The document we have agreed upon will go to Provincial Synod for adoption in September, and will be published a few months ahead of Synod in the First Agenda Book. I believe that its adoption by Provincial Synod would be an important first step in signalling to the LGBT community that we in the Anglican Church of Southern Africa, through our top deliberative and legislative body, see them as welcome members of our body as sisters and brothers in Christ. In the words of the guidelines:

“We reaffirm our assurance to them that they are loved by God and that all baptised, believing and faithful persons, regardless of sexual orientation, are full members of the Body of Christ. Many of these are baptised and confirmed members of the Church and are seeking the pastoral care, moral direction of the Church, and God’s transforming power for the living of their lives and the ordering of relationships.”

In another section, the bishops declared that: “We are of one mind that gay, lesbian and transgendered members of our church share in full membership as baptised members of the Body of Christ…”

This has important implications in parishes where, for example, same-sex couples who are living in civil unions under South African law bring their children for baptism and confirmation. No child brought for baptism should be refused merely because of the sexual orientation of the parents, and particular care should be taken against stigmatising not only parents but their children too.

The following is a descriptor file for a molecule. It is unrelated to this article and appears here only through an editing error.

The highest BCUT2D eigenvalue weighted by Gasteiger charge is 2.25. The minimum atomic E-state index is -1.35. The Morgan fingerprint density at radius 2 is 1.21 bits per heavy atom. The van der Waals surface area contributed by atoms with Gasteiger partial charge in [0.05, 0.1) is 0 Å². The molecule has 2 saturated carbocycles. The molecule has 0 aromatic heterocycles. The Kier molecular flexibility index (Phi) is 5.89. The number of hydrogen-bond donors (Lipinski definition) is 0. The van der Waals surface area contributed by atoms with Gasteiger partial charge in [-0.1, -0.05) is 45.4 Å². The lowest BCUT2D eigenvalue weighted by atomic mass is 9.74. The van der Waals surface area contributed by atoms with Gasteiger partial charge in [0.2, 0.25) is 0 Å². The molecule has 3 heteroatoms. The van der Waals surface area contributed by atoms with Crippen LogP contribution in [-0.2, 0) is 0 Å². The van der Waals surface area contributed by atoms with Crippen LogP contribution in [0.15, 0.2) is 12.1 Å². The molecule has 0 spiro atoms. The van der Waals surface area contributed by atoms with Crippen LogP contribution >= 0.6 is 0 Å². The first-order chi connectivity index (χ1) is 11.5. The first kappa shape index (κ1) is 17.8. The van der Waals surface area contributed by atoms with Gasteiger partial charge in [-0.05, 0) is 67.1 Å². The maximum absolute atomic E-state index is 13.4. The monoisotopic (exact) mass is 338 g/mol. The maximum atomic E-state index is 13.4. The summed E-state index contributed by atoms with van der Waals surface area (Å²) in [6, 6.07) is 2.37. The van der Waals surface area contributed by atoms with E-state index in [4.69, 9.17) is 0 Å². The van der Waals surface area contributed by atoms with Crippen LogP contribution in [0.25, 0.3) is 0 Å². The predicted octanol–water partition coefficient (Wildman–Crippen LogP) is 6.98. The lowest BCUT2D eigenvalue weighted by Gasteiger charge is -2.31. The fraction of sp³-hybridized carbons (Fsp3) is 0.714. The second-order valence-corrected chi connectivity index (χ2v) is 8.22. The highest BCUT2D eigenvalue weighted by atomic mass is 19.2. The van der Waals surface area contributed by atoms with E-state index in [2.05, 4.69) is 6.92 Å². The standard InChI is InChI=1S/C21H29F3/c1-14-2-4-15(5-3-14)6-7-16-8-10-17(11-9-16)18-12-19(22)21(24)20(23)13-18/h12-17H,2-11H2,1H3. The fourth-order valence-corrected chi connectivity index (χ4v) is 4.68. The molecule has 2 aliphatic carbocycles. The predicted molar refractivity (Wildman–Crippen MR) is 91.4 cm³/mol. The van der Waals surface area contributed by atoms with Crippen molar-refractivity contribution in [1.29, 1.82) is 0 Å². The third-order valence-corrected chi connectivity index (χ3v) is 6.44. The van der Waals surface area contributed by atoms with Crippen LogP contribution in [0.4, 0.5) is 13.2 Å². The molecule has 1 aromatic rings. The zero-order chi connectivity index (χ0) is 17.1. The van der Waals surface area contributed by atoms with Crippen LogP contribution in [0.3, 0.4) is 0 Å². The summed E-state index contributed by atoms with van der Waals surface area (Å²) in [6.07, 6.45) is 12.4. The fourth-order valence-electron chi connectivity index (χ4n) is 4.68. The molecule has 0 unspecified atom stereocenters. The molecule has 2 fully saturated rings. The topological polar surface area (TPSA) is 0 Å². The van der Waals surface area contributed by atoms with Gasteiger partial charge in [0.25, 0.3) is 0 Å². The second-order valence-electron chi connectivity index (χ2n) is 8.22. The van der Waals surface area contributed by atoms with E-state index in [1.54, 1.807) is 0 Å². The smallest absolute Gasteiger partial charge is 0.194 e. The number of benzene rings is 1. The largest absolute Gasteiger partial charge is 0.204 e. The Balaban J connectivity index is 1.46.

We also tried at the Synod of Bishops to draw up guidelines for clergy wanting to bless couples in same-sex unions, or who want to enter same-sex unions themselves. We constituted a group of bishops reflecting a cross-section of our views to discuss such guidelines. On this issue, I had to report back to the Synod, the only agreement we reached is that we were not of one mind.

Our differences do not only revolve around the theology of marriage, but are also a result of different pastoral realities in different dioceses. For example, most of our dioceses across Southern Africa are predominantly rural, and for many the urgent priorities of food security, shelter, healthcare and education crowd out debate on the issue of human sexuality. In some rural dioceses, responding to challenges to the Church’s restrictions on polygamous marriages is a much higher pastoral priority.